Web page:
Even if Chudley is wrong, & the Tarzan Shredded Wheat transfers were earlier still (perhaps the first, due to Peter's insistence!), it's still hard to put the two Tarzan products closer together than five or six months.
Here's an interesting detail taken from Mike Cosford's used Panorama background (shown in full on the previous page); like a very convenient conjuring trick, it shows the "two Janes" of Peter Archer's two different interpretations rubbed down side-by-side.
For Mike to have applied the Shredded Wheat transfer to his Panorama strongly implies that the two products must have been available at similar times, but it also neatly illustrates the divergences which suggest that they weren't as closely associated as the earlier Batman Panorama & Shredded Wheat products had been.
Apart from the artistic dissimilarities, the fact that the two Tarzan transfer sheets were printed on different presses by different processes suggests that they were… distinct.
The Shredded Wheat figures were larger than those for the Panorama — which makes sense, since there were fewer figures per packet; approximately 20 figures per sheet (x8 sheets) for the Panorama, & approximately 10 figures per sheet (x12 sheets) for the Free Gifts.
In the Panorama, Tarzan has solid black hair, & Jane has long blonde hair with a torn red mini-dress. In the Free Gifts, Tarzan's hair is very much lighter, while Jane's is shorter & she is wearing a Safari outfit. Boy does not appear in the Panorama, & Cheetah only a couple of times (if indeed that is him — which is doubtful), whereas they both crop up frequently in the Free Gifts.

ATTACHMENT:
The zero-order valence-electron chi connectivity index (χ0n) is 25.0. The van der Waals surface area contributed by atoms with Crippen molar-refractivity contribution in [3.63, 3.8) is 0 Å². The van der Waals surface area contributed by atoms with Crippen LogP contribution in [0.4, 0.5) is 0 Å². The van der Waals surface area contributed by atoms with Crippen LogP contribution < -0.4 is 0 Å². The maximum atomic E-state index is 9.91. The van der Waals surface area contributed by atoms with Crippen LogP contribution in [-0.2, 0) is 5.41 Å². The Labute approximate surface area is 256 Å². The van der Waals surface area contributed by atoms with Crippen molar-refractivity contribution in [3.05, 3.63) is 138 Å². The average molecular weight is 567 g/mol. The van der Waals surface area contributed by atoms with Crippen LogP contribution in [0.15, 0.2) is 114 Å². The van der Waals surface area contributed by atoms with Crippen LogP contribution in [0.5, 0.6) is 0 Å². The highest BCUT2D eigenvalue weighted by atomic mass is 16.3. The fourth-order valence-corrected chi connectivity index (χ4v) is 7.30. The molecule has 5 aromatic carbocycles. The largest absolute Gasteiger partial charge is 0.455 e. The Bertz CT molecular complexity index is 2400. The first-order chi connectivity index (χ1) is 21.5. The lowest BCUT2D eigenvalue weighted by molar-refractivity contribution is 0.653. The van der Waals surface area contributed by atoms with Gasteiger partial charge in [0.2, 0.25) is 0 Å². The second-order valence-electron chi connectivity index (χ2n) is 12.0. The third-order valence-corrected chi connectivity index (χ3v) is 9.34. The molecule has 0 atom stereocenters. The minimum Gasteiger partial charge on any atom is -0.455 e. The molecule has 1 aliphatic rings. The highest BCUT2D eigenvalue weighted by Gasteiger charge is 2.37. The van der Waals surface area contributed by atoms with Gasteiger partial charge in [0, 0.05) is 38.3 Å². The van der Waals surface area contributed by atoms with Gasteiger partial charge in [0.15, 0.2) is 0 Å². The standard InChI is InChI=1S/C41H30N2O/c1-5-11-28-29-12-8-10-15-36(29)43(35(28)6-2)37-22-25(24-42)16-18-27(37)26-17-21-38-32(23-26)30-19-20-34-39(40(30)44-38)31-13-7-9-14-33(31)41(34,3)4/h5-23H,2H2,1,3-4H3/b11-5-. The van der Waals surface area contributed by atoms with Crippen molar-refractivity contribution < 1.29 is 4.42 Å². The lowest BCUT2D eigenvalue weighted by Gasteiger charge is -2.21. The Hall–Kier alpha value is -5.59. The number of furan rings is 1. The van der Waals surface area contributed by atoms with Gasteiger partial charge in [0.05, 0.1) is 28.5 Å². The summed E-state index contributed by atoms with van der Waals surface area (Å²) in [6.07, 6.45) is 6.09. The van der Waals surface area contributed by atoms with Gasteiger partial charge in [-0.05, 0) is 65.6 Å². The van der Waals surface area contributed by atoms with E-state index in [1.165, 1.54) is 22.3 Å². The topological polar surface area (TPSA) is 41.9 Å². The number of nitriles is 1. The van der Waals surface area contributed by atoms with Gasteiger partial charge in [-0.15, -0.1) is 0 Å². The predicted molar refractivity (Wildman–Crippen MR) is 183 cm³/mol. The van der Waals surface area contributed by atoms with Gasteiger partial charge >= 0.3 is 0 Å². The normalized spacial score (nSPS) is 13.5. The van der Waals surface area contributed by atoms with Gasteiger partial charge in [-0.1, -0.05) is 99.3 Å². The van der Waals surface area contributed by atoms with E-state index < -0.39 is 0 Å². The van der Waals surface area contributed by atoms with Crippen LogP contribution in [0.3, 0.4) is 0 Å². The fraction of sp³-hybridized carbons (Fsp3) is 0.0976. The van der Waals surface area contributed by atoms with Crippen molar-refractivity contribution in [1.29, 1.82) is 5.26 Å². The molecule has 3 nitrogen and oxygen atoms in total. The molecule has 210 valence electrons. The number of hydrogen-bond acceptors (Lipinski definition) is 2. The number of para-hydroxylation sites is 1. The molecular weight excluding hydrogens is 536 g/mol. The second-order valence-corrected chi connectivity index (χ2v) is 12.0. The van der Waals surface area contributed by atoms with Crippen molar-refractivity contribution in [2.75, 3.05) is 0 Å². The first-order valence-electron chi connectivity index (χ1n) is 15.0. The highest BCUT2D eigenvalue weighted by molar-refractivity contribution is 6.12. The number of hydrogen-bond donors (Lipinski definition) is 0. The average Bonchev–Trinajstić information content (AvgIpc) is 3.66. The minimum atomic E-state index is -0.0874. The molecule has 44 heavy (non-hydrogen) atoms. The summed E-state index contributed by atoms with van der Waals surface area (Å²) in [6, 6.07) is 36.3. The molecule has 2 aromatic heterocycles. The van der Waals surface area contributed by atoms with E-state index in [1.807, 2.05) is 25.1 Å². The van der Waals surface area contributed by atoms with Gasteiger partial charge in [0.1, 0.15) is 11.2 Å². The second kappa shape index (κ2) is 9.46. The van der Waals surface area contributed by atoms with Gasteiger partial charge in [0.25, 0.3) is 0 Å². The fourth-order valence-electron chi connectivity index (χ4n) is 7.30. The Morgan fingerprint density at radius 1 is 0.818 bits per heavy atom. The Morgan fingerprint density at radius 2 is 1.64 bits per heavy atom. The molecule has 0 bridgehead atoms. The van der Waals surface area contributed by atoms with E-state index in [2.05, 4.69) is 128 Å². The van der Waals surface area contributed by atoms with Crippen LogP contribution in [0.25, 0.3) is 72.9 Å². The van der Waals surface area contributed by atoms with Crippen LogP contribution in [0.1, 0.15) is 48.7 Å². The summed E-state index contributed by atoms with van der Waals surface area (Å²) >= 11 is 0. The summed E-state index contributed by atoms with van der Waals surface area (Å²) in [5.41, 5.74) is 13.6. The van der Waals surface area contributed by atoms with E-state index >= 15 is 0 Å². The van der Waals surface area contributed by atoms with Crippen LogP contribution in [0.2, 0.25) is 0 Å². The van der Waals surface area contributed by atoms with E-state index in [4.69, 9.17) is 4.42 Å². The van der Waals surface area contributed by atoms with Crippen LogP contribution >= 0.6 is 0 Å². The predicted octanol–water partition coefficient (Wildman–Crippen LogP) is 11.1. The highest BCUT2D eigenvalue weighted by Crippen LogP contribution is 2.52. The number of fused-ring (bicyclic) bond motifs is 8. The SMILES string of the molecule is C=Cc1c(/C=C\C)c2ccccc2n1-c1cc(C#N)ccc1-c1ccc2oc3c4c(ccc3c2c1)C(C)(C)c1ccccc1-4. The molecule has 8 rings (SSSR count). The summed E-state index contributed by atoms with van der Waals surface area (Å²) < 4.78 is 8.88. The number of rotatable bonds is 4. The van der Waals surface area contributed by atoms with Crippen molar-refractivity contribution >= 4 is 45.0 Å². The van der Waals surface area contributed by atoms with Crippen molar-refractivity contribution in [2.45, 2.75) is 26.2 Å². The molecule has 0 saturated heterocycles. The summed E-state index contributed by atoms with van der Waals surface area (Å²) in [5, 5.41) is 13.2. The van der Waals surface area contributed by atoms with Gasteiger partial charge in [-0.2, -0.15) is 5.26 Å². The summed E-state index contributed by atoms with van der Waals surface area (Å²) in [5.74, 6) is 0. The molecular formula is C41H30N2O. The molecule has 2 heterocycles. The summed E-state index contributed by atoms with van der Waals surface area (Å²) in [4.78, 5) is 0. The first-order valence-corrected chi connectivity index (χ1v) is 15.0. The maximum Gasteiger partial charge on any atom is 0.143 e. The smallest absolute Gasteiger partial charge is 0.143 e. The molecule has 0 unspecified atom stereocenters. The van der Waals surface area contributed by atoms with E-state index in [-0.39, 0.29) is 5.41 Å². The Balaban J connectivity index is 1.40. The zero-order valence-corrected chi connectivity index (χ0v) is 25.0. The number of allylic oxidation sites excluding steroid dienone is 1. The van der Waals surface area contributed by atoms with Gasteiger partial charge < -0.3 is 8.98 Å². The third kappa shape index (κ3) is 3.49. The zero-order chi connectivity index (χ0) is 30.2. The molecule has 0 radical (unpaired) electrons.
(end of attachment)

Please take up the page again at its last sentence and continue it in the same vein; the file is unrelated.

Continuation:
Perhaps Peter saw the TV show after the Panorama & before the Free Gifts! Or, of course, the brief & character sheets for each job may simply have been different.
Generally, though, the Panorama transfers live in the silkscreen World of the early Letraset Panoramas with its policy of 'lots of small figures', albeit in better-applied colour than the Batman Panorama. The Free Gifts, on the other hand, represent the new World of Gravure seen in the early Patterson Blick Instant Picture Books (even though, perversely, of these two Tarzan products, it's the Panorama which is Patterson Blick).
Picture Credit: The SPLAT Scan Archives (with thanks to Nick Symes & Mike Cosford) — murraycards51 — N.Phelan
© Tom Vinelott 2022